The most important and obvious characteristic of Victorian Poetry was the use of sensory elements. Most of the Victorian Poets used imagery and the senses to convey the scenes of struggles between Religion and Science, and ideas about Nature and Romance, which transport the readers into the minds and hearts of the people of the Victorian age, even today. Lord Alfred Tennyson lives up to this expected characteristic in most of his works. One notable example is the poem Mariana, in which Tennyson writes, The doors upon their hinges creaked; / The blue fly sung in the pane; the mouse / Behind the mouldering wainscot shrieked. These images of the creaking door, the blue fly singing in the window, and the mouse with the mouldy wood panelling, all work together to create a very definite image of an active, yet lonely farmhouse.
Another characteristic of Victorian poetry was sentimentality. Victorian Poets wrote about Bohemian ideas and furthered the imaginings of the Romantic Poets. Poets like Emily Bronte, Lord Alfred Tennyson prominently used sentimentality in their poems.
The husband and wife poet duo, Elizabeth Barrett-Browning and Robert Browning conducted their love affair through verse and produced many tender and passionate poems. Most prominent of which are Elizabeth Barrett – Browning’s Sonnets from Portuguese, the most notably her If thou must love me and How do I love thee.Tennyson’s poetry style Lord Alfred Tennyson, arguably the most prominent of the Victorian Poets, held the title of Poet Laureate for over forty years. His poems were marked a wide range of topics from romance, to nature, to criticism of political and religious institutions; a pillar of the establishment not failing to attack the establishment.
His Charge of the Light Brigade was a fierce criticism of a famous military blunder; while the Princess dealt with pseudo-chivalry common among the royalty. The poems of In Memoriam dealt with Tennyson’s exploration of his feelings of love, loss, and desire.
The Victorian poets were more focused on the real socio-political issues and developments taking place in the nation and the world. Very often the poetry of this age reflects the historical issues and themes mentioned above, directly or indirectly.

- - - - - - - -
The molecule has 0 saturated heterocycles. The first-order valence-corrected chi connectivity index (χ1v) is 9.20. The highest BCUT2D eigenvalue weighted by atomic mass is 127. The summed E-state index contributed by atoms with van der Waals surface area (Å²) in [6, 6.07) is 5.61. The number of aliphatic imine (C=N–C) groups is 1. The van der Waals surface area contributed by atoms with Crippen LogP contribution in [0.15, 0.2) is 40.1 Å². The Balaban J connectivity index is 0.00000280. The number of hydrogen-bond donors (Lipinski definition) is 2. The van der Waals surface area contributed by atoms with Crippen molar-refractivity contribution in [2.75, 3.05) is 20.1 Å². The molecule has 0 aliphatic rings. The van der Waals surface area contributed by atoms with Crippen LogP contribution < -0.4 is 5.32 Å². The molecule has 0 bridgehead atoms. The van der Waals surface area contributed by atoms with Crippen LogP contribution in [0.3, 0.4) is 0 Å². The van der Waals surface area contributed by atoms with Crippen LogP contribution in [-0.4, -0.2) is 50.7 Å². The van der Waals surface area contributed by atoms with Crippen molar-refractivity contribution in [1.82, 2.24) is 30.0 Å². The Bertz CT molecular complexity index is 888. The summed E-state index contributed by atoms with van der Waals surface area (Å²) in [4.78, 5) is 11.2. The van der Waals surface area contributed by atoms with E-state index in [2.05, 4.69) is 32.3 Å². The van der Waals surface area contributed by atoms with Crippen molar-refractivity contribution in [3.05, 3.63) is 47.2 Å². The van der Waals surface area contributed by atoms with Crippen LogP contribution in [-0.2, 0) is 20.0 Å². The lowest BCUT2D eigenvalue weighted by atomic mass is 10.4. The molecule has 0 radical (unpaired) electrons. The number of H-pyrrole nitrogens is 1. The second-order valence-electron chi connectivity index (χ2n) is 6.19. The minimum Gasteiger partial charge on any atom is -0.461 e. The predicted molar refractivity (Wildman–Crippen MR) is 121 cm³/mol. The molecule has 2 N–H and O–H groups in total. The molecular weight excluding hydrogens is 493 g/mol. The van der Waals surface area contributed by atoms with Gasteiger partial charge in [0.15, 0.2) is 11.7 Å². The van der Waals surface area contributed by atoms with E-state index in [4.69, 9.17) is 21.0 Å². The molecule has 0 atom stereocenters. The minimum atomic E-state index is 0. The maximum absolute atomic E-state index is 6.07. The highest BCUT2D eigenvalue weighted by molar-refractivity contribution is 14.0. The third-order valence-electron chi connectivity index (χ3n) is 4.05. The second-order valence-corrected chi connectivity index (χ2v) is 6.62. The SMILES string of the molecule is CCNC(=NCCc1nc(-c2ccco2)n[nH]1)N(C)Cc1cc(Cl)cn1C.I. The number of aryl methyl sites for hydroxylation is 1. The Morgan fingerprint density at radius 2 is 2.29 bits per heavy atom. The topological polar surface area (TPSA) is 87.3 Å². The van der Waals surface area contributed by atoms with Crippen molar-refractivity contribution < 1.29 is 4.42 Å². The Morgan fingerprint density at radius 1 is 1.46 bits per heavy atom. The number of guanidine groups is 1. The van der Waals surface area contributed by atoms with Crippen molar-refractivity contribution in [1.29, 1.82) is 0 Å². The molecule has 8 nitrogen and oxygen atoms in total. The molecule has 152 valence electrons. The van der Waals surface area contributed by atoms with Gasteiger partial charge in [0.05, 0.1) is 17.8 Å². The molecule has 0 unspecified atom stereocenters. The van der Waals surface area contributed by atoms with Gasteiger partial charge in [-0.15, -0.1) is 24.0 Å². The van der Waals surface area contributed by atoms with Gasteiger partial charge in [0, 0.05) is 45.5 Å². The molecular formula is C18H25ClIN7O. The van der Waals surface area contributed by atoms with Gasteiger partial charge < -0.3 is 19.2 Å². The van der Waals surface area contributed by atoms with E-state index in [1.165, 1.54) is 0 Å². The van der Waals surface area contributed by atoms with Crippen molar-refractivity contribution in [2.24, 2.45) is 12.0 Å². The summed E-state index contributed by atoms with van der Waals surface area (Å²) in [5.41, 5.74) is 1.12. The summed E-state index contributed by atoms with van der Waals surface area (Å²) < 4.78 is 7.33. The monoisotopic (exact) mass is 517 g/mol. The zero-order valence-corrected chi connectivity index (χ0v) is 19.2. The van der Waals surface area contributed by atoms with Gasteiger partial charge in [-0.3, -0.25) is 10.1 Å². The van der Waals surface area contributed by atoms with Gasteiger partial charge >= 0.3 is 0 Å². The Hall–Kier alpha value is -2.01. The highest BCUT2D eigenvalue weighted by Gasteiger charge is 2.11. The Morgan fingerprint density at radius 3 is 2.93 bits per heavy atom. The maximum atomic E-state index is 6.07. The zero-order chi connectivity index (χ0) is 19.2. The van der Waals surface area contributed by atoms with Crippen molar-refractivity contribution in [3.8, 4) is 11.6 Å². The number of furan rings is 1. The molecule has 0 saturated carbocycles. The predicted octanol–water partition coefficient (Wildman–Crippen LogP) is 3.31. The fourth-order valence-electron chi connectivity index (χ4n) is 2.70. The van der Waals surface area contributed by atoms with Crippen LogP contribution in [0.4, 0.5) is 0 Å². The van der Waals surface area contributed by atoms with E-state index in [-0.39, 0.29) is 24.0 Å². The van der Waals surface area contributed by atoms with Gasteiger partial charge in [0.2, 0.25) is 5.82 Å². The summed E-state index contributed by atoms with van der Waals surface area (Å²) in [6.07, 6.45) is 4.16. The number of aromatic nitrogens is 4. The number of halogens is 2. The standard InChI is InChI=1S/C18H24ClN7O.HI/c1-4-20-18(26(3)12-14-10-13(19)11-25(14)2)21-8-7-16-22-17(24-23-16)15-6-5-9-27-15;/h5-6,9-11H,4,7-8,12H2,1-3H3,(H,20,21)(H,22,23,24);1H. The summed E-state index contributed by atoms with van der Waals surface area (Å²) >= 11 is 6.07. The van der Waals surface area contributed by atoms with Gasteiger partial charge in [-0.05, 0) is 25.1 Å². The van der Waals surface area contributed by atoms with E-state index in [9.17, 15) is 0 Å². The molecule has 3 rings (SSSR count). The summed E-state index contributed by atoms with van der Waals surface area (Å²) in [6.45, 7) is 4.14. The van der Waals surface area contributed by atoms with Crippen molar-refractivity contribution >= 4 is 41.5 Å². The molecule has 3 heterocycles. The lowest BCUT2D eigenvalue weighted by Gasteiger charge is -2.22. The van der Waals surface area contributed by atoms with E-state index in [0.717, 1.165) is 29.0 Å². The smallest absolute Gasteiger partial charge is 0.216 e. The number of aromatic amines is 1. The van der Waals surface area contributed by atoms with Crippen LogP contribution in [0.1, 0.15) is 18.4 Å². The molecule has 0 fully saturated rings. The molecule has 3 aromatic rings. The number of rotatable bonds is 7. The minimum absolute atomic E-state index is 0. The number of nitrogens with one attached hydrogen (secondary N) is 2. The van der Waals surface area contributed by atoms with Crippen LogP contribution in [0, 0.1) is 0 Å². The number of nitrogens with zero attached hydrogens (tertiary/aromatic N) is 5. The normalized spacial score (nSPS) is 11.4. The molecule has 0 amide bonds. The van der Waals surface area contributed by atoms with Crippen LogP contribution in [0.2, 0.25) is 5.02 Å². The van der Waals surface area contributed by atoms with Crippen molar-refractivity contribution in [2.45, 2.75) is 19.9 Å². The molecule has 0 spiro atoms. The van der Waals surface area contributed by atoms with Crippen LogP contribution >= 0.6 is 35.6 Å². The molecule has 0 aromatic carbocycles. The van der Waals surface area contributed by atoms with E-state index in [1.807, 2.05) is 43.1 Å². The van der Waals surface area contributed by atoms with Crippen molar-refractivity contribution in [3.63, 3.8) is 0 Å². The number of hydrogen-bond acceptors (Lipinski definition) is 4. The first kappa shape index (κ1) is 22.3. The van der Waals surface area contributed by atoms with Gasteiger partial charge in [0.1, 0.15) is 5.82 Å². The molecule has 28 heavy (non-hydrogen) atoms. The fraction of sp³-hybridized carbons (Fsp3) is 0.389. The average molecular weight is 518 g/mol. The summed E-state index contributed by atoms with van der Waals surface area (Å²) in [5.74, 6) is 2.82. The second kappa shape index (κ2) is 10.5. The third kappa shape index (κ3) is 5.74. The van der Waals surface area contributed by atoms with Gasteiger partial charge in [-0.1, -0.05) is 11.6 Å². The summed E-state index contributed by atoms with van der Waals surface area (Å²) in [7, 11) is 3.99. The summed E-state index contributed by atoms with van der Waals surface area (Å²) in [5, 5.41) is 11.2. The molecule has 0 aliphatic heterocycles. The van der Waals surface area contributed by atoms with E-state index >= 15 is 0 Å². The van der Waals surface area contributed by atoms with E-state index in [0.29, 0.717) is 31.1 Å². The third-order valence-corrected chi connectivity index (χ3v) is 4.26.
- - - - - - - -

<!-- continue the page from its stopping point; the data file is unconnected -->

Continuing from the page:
The poetry of this age left the Romantic idealism of “Art for Art’s Sake” as its purpose for teaching people to be morally and ethically correct in conduct and thinking. This seems to be an antidote to the rapid and major socio-economic shifts taken place due to industrial reforms and other reforms, for example, changes in traditional life as an aftermath of intra and inter-national migration and of changing patterns of human labour.
Juxtaposition of Idealism and Practicality
While the Victorian poets could not afford to completely take an eye off the trials and tribulations taking place in society, politics and culture, they also understood well the basic function of poetry to be providing hope and relief. The use of medieval myths and folklore in the poetry of this age can be related to the poets’ realization of providing essential relief. So, their poems often juxtapose idealism and practicality. They foreground the tension and contradiction arising out of living in a strife-stricken society and also fostering the indomitable spirit for the welfare of the greater humanity.
Science versus God
A major theme of the poetry of this age is the tension between the empirically and rationally driven scientific attitude, and the age-old belief system coupled with the formal religious establishments, like the Church. This became more obvious after the publication of On the Origin of Species by Charles Darwin in the second half of the nineteenth century.
Poetry of Urbanity
The development of the cities gradually as the metropolitan centres inspired the poets of this age to make them as the locales for their poetry. Major poets chiefly living in the big cities like London also made it a factor that they were writing more about cities.
Poetry of Masses
The Victorian poets were writing at a time when popular democracy was on the rise. The industrial revolution had already created a nouveau riche class (suddenly and newly emerged rich class as opposed to the traditional rich class represented by landlords, big farmers, farmhouse owners etc.), who started employing people on a mass scale in factories and in domestic spaces as ‘workers’. This new salaried working class gradually gave birth to the middle class and its spectrum of moral codes and conducts. They, along with the development of prose, became more and more the subjects of Victorian poetry.
Industrial revolution and advancement in science and technology, coupled with social-economic-political reforms also brought about a spike in the urban population resulting in poverty, unemployment, corruption, diseases and death, marriage, apart from deserted villages with aged people struggling to survive, environmental and existential crises. These factors brought pessimism in the poetry of this period, which was more or less focused on realism.